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Developmental differences in the source monitoring of efficient and inefficient inhibitors

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Date Issued:
1998
Summary:
Source monitoring capabilities in children four, five, and six years of age classified along high and low inhibition abilities were investigated in three different conditions of source monitoring: reality monitoring, internal source monitoring, and external source monitoring. Specifically, children's misattribution errors in internal and reality source monitoring conditions with regard to their inhibition status was investigated. During one testing session, children were randomly assigned to the three source monitoring conditions and invited to participate in puzzle completion tasks. In the reality source monitoring condition, children and experimenters took turns placing the puzzle pieces on a puzzle board. In the internal source monitoring condition, children were requested to actually place half of the puzzle pieces of their choice and to pretend to place the other half on the board. In the external source monitoring condition, children were requested to watch two different experimenters taking turns placing puzzle pieces on the board. After a short retention interval, children were surprised with a puzzle piece recall test. Children's inhibition abilities were assessed with three different inhibition tasks during a subsequent testing session and consisted of a tapping test, Simon Says test, and response compatibility test. Median splits determined children's inhibition abilities as either high (efficient) or low (inefficient). Sets of analysis of variance tests compared participants' general recall performance abilities among the three conditions of source monitoring and evaluated participants' reality and internal performance abilities with regard to inhibition status. The first set of analyses indicated that children made the most recall errors in the external source monitoring condition and the fewest in the reality source monitoring condition. The second set of analyses revealed that 4-year-old boys, compared to 5- and 6-year-old boys, committed more errors toward the misattribution bias in the internal condition, while 4-year-old girls, compared to 5- and 6-year-old girls, committed more errors against the bias. The third set of analyses supported the hypothesis that inefficient inhibitors on the tapping task committed more errors toward the misattribution bias in the internal source monitoring condition than those in the reality condition.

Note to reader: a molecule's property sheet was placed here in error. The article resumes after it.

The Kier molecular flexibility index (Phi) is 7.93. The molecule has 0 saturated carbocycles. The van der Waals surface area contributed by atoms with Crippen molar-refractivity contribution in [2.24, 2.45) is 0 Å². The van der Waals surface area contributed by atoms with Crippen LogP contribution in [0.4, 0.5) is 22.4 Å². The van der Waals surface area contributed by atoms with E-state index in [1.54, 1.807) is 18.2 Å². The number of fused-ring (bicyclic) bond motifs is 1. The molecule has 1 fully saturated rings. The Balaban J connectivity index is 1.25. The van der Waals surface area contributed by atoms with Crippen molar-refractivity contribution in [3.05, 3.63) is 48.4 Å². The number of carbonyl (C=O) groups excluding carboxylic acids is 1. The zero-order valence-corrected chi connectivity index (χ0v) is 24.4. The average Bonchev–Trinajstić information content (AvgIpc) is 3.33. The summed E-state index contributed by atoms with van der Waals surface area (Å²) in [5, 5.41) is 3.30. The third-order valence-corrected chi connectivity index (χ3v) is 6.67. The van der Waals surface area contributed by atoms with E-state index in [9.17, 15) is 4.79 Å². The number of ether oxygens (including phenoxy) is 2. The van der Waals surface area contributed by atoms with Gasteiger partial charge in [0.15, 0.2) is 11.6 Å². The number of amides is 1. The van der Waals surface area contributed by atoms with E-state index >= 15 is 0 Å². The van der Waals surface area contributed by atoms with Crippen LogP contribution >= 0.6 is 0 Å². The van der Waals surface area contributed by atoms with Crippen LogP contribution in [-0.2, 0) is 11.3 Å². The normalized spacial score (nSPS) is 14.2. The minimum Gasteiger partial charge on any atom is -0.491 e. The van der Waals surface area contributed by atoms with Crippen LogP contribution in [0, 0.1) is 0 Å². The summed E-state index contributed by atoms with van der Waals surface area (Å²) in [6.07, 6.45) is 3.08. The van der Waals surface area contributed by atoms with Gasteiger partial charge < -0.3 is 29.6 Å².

Title: Developmental differences in the source monitoring of efficient and inefficient inhibitors.
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Name(s): Kennedy, Elizabeth Carol
Florida Atlantic University, Degree Grantor
Charles E. Schmidt College of Science
Department of Psychology
Type of Resource: text
Genre: Electronic Thesis Or Dissertation
Issuance: monographic
Date Issued: 1998
Date Issued: 1998
Publisher: Florida Atlantic University
Place of Publication: Boca Raton, Fla.
Physical Form: application/pdf
Extent: 81 p.
Language(s): English